Uc Berkeley Application Essay Bressay Field Reserves
Is the kindergarten aide or soup kitchen volunteer a leader?And what about “blue noise,” what the admissions pros called the blank blue screen when there were no activities listed? ”IN personal statements, we had been told to read for the “authentic” voice over students whose writing bragged of volunteer trips to exotic places or anything that “smacks of privilege.”Fortunately, that authentic voice articulated itself abundantly.It’s an extreme version of the American non-conversation about race. To better understand stressors, I was trained to look for the “helpful” personal statement that elevates a candidate. Yet readers also want to know if a student has taken challenging courses, and will consider A. Even such objective information was open to interpretation.Here I encountered through-the-looking-glass moments: an inspiring account of achievements may be less “helpful” than a report of the hardships that prevented the student from achieving better grades, test scores and honors. P.’s along with key college-prep subjects, known as a-g courses, required by the U. During training Webinars, we argued over transcripts.In norming sessions, I remember how lead readers would raise a candidate’s ranking because he or she “helped build the class.” I never quite grasped how to build a class of freshmen from California — the priority, it was explained in the first day’s pep talk — while seeming to prize the high-paying out-of-state students who are so attractive during times of a growing budget gap. (He had taken one of the expensive volunteer trips to Africa that we were told should not impress us.)Income, an optional item on the application, would appear on the very first screen we saw, along with applicant name, address and family information. The idea behind multiple readers is to prevent any single reader from making an outlier decision.(A special team handled international applications.)In one norming session, puzzled readers questioned why a student who resembled a throng of applicants and had only a 3.5 G. We also saw the high school’s state performance ranking. Admissions officials were careful not to mention gender, ethnicity and race during our training sessions. Privately, I asked an officer point-blank: “What After the next training session, when I asked about an Asian student who I thought was a 2 but had only received a 3, the officer noted: “Oh, you’ll get a lot of them.” She said the same when I asked why a low-income student with top grades and scores, and who had served in the Israeli army, was a 3.? And some of the rankings I gave actual applicants were overturned up the reading hierarchy.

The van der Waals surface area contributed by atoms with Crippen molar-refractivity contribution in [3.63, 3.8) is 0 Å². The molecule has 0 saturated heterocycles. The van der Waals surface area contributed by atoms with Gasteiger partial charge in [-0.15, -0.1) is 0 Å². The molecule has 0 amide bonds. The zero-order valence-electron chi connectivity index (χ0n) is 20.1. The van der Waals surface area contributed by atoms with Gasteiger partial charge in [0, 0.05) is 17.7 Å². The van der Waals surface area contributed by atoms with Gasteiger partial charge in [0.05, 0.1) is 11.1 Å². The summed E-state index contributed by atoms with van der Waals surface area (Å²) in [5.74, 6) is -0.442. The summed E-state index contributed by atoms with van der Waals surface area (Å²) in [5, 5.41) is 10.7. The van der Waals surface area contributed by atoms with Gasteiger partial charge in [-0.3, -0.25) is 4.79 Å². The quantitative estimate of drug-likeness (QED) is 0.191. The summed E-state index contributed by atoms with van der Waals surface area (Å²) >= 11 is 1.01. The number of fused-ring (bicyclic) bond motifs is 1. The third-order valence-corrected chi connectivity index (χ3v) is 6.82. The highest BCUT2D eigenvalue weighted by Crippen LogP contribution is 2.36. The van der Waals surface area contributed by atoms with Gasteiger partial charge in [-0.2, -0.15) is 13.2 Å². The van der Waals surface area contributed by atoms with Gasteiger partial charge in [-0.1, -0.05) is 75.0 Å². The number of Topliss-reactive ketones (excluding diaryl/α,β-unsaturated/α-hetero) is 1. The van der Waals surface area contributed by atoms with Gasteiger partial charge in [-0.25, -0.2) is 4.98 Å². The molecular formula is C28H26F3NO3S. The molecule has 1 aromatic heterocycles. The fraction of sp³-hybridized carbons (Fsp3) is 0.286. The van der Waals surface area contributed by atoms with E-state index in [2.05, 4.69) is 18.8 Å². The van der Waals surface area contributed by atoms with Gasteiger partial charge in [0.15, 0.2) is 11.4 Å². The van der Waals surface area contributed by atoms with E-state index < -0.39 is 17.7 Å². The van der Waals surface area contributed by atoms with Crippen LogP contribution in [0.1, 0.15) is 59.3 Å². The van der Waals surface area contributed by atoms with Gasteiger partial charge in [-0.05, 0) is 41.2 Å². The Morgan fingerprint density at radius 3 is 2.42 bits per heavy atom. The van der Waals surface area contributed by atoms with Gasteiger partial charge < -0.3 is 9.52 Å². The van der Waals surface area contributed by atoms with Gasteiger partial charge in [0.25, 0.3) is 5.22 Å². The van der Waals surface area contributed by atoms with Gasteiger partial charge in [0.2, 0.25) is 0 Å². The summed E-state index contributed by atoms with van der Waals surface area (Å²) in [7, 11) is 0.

Application readers must simply pick it up by osmosis, so that the process of detecting objective factors of disadvantage becomes tricky.
Highest attention was to be paid to the unweighted G. A., as schools in low-income neighborhoods may not offer A. Another reader sees an undercount and charges the first reader with “trying to cut this girl down.”The lead reader corrects: “We’re not here to cut down a student.” We’re here to find factors that advance the student to a higher ranking.
Another reader thinks the student is “good” but we have so many of “these kids.” She doesn’t see any leadership beyond the student’s own projects.
I could see the fundamental unevenness in this process both in the norming Webinars and when alone in a dark room at home with my Berkeley-issued netbook, reading assigned applications away from enormously curious family members.
First and foremost, the process is confusingly subjective, despite all the objective criteria I was trained to examine. Could it be because he was a nonresident and had wealthy parents? A.’s, or a lot of applicants whose bigger picture would fail to advance them, or a lot of Jewish and Asian applicants (Berkeley is 43 percent Asian, 11 percent Latino and 3 percent black)?
Should I value consistent excellence or better results at the end of a personal struggle? An underrepresented minority could be the phoenix, I decided. I scribbled this exchange in my notes: A reader ranks an applicant low because she sees an “overcount” in the student’s a-g courses.